Asteroid Hunter ‘Lucy’ Mounted to Atlas V Rocket, Set for


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Launch is targeted for 5:34 a.m. ET

A heavy-duty crane is attached to the Lucy payload and hoists the precious cargo aboard the Atlas V launch vehicle at the Vertical Integration Facility (VIF). Photo by United Launch Alliance (ULA Image)

BREVARD COUNTY, FLORIDA – NASA’s Lucy spacecraft was placed atop the United Launch Alliance (ULA) Atlas V 401 rocket today in preparation to embark on a voyage to uncharted worlds in the Trojan asteroid swarms that orbit near Jupiter.

Encapsulated in the Atlas V rocket’s metallic payload fairing and riding aboard ULA’s motored payload transporter, Lucy was transported overnight from the Astrotech processing facility in nearby Titusville, across the river and onto Cape Canaveral Space Force Station to Space Launch Complex (SLC)-41.

Lucy was parked at doorway to the Vertical Integration Facility (VIF) where its Atlas V rocket is assembled aboard the Mobile Launch Platform (MLP). The heavy-duty crane was attached to the payload and deftly hoisted the precious cargo aboard the launch vehicle.

The completed Atlas V and Lucy spacecraft stand 188 feet (57.3 m) tall and will weigh 742,913 pounds (336,980 kg) when fully fueled at liftoff.

Lucy is hoisted into the VIF. (ULA Image)

The launch is targeted for Oct. 16 at 5:34 a.m. EDT (0934 UTC), when the three-week interplanetary launch window opens. There will be opportunities for Lucy to depart Earth through Nov. 7.

Atlas V will employ RAAN steering, a feature that makes the daily launch windows longer to ensure Lucy is able to make its tight trajectory to the Trojans.

It will be ULA’s 146th mission, our 37th for NASA’s Launch Services Program and second in less than three weeks following the successful Landsat 9 observatory launch on Sept. 27.

The Atlas V rocket will be performing its 89th launch and the 40th in the 401 configuration with the four-meter-diameter payload fairing, no solid rocket boosters and a single RL10C-1 engine on the Centaur upper stage.

This also will mark the 100th launch from SLC-41, the historic pad originally constructed by the U.S. Air Force in the 1960s for the Titan rocket program. There were 27 launches of the Titan family between 1965 and 1999, including NASA’s two Viking missions in 1975 that landed on Mars and both Voyager probes in 1977 to the outer solar system.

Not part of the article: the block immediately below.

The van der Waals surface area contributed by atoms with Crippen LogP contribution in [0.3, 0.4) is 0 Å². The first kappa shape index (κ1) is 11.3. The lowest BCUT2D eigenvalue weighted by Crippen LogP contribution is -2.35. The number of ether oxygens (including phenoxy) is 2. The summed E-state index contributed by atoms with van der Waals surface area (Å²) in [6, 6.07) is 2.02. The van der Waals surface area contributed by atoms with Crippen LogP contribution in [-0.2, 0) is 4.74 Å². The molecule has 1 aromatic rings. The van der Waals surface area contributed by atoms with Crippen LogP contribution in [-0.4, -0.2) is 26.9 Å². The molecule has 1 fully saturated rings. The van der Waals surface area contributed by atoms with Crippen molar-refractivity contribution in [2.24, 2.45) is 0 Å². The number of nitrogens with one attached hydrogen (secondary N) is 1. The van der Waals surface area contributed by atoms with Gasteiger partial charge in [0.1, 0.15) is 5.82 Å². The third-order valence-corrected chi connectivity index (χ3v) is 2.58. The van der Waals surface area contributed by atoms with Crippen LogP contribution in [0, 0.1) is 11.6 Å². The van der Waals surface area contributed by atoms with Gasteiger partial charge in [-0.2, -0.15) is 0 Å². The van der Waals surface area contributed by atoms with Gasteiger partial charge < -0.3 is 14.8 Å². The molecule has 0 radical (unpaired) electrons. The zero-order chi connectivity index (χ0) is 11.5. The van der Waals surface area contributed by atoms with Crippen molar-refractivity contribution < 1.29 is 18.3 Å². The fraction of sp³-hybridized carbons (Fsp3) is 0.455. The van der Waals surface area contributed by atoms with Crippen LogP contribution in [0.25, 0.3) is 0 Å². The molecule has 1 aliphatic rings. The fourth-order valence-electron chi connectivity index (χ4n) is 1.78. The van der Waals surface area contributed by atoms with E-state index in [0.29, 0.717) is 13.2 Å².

Lucy is the 73rd Atlas V launch from this pad since 2002, following such notable missions as the New Horizons spacecraft to Pluto, four missions to Mars and Juno currently orbiting Jupiter.

Lucy arrives in the VIF as the Vulcan pathfinder stands atop SLC-41. (ULA Image)

The Atlas will light its kerosene-fueled main engine and begin the Lucy launch on 860,200 pounds (3.83 mega-Newtons) of thrust. The first stage burns for four minutes, going from 0 to over 11,000 mph (17,700 kph), to propel Lucy out of Earth’s atmosphere.

Following staging due east of the Cape, the Centaur will ignite its liquid hydrogen-fed engine for a 9-minute firing that delivers the spacecraft into a preliminary orbit. The payload fairing is jettisoned shortly after the upper stage ignition.

After coasting over the equator and Africa for 25 minutes, Centaur restarts its main engine for the Earth escape burn. This 6-minute firing over the Indian Ocean accelerates the 3,300-pound (1,500-kg) Lucy to a velocity of nearly 27,179 mph (43,741 kmph).

Lucy will be deployed from the Atlas V rocket high above Australia on its Earth departure trajectory nearly an hour after liftoff, embarking on a 12-year mission spanning 4 billion miles (6.4 billion km) of space to explore 8 asteroids. No single spacecraft in history has visited so many destinations, all independently orbiting the Sun, in a single mission.

On its way to the Trojan asteroids, the spacecraft will fly by the main belt asteroid Donaldjohanson on April 20, 2025. The object is named for the American paleoanthropologist who co-discovered the fossilized skeleton of an early hominin that scientists named Lucy and from which this mission gets its name.

Lucy will fly by the Trojan asteroids Eurybates and its satellite, Queta, on Aug. 12, 2027, Polymele on Sept. 15, 2027, Leucus on April 18, 2028 and Orus on Nov. 11, 2028. The spacecraft’s course then takes back near the Earth for a gravity-assist maneuver to reach more Trojans, arriving on March 2, 2033 to encounter Patroclus and its near-twin binary companion Menoetius to complete the primary mission.

The Trojans are primitive asteroids are like fossils from the earliest days of our solar system that could contain the same primordial material that formed the outer planets.

Lucy will remain on a stable orbit which will enable it to visit the Trojans over and over again for many thousands, and possibly millions, of years.



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